On December 19, in a filing regarding the ex parte reexamination of patent number 7,884,915, the patent that presumably allowed for touch typing and pinch-to-zoom, the United States Patent and Trademark Office (USPTO) rejected all 21 claims on the grounds they were either obvious or invalidated by prior art as described in three earlier patents and four published documents. The patent is still valid, and Apple has two months to respond.
Both of these patents were part of the huge Apple v. Samsung case the resulted in a $1B+ verdict for Apple.
The finding is, unfortunately, not surprising. As we have stated before, it is illustrative of a systemic problem. If (according to USPTO’s own statistics) 92% of all the requests to USPTO to reexamine patent claims are granted and if 78% of the reexaminations find a problem with the original claims, then it is likely that some of Apple’s patent claims will be invalidated. Why go to the expense of commercial litigation before bringing ex parte hearings on validity? Why are initial examiners not finding the prior art that will disallow U.S. patent applications? Why is obviousness clear in an ex parte hearing but not at initial examination? Does the USPTO intent to shorten the time to initial action work against quality examinations? Are the tools available to examiners appropriate for the tasks?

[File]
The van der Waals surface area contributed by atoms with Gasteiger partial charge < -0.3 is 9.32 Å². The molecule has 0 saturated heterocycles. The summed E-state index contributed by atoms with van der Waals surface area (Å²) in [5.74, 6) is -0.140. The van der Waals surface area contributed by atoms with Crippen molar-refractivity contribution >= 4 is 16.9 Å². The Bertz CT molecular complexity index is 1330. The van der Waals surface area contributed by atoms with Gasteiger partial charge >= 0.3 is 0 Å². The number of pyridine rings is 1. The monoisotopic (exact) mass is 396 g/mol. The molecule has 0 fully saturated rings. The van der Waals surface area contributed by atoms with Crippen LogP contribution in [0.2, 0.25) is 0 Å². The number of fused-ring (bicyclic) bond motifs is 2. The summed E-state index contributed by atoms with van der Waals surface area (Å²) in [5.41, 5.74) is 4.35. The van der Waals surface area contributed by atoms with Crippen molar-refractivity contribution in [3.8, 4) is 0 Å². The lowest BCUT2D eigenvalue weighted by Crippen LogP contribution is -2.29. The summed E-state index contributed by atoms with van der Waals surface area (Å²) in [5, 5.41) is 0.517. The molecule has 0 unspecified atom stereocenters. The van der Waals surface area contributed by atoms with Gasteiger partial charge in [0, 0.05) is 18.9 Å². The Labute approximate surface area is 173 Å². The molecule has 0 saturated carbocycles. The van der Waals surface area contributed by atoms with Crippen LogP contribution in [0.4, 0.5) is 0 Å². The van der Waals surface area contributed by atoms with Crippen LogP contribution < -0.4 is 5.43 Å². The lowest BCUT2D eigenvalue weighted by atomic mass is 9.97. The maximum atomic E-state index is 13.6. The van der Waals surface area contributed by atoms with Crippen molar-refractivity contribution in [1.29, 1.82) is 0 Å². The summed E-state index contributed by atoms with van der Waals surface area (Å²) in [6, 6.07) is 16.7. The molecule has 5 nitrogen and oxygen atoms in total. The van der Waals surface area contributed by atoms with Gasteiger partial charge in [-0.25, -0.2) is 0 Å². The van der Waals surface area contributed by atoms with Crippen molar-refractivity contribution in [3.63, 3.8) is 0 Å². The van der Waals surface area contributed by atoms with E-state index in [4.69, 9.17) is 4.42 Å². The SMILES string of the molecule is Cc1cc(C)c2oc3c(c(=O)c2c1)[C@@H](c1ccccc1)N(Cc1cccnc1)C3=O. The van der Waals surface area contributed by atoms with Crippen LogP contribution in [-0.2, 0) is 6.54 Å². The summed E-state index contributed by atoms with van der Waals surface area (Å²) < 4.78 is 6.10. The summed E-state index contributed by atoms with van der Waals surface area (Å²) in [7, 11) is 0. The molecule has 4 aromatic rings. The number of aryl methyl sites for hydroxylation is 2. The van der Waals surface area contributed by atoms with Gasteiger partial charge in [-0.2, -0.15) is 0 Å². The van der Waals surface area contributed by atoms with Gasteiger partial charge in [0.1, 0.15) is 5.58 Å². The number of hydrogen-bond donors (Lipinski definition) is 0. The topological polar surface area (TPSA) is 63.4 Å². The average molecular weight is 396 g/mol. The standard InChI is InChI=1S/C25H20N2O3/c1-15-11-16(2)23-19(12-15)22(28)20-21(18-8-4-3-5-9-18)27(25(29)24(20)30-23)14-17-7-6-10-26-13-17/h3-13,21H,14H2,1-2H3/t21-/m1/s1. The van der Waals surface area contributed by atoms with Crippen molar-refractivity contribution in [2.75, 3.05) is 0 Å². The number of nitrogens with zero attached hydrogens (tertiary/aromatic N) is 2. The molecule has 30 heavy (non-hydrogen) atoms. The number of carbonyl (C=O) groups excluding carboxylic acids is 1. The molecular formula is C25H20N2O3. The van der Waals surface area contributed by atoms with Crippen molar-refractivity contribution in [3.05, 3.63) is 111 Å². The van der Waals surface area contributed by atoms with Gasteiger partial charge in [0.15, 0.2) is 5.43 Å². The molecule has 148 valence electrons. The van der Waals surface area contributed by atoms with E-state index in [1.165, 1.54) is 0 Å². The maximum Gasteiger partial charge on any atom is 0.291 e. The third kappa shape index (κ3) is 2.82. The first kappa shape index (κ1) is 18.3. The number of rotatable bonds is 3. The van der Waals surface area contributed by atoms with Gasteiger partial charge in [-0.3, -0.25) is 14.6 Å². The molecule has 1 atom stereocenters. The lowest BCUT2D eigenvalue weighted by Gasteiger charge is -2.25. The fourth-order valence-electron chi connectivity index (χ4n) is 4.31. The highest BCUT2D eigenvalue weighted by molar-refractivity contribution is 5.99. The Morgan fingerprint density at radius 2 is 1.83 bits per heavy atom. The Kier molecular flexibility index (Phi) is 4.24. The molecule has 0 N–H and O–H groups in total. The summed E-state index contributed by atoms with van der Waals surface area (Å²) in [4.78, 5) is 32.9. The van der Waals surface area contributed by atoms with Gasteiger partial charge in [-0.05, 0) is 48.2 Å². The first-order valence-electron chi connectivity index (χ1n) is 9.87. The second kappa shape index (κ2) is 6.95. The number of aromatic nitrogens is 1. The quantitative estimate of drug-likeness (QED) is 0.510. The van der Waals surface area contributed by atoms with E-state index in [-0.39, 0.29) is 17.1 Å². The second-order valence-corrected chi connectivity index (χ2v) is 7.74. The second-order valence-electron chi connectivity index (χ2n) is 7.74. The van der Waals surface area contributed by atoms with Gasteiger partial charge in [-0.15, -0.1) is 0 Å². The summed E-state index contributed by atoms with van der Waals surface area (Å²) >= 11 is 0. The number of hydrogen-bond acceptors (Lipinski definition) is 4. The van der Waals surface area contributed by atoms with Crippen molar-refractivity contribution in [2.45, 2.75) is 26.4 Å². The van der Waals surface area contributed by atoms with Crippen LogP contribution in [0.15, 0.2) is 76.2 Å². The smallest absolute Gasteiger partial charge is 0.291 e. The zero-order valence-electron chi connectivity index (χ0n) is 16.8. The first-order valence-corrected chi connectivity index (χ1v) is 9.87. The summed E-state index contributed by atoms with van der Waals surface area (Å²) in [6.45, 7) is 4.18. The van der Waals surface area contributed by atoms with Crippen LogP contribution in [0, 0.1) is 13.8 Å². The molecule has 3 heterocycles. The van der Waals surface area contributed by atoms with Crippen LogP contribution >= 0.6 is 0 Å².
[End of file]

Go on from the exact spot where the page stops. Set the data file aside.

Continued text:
From a valuation or investment standpoint, the risk of having a patent invalidated is real, and high (if a challenger has the financial resources to pursue it), and must be factored into any analysis.